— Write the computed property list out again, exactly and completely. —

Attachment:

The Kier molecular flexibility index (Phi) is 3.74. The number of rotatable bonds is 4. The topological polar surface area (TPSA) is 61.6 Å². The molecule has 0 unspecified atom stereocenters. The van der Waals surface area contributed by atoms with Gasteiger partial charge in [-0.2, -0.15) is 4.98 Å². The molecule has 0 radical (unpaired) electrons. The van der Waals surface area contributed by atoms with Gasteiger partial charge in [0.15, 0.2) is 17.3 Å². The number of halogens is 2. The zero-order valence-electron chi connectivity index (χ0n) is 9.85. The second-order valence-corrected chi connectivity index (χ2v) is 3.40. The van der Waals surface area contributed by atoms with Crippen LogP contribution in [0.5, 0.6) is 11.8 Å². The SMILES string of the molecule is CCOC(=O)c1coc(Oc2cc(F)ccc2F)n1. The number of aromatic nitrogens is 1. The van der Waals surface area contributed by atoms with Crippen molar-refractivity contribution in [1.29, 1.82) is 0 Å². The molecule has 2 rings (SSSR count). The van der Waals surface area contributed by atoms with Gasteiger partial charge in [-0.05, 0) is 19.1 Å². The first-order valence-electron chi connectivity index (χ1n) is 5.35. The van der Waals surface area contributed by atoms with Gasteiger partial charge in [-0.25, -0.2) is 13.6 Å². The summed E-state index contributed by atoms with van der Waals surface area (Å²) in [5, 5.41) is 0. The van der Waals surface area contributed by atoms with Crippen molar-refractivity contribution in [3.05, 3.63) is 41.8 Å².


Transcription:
The Kier molecular flexibility index (Phi) is 3.74. The number of rotatable bonds is 4. The topological polar surface area (TPSA) is 61.6 Å². The molecule has 0 unspecified atom stereocenters. The van der Waals surface area contributed by atoms with Gasteiger partial charge in [-0.2, -0.15) is 4.98 Å². The molecule has 0 radical (unpaired) electrons. The van der Waals surface area contributed by atoms with Gasteiger partial charge in [0.15, 0.2) is 17.3 Å². The number of halogens is 2. The zero-order valence-electron chi connectivity index (χ0n) is 9.85. The second-order valence-corrected chi connectivity index (χ2v) is 3.40. The van der Waals surface area contributed by atoms with Crippen LogP contribution in [0.5, 0.6) is 11.8 Å². The SMILES string of the molecule is CCOC(=O)c1coc(Oc2cc(F)ccc2F)n1. The number of aromatic nitrogens is 1. The van der Waals surface area contributed by atoms with Crippen molar-refractivity contribution in [1.29, 1.82) is 0 Å². The molecule has 2 rings (SSSR count). The van der Waals surface area contributed by atoms with Gasteiger partial charge in [-0.05, 0) is 19.1 Å². The first-order valence-electron chi connectivity index (χ1n) is 5.35. The van der Waals surface area contributed by atoms with Gasteiger partial charge in [-0.25, -0.2) is 13.6 Å². The summed E-state index contributed by atoms with van der Waals surface area (Å²) in [5, 5.41) is 0. The van der Waals surface area contributed by atoms with Crippen molar-refractivity contribution in [3.05, 3.63) is 41.8 Å².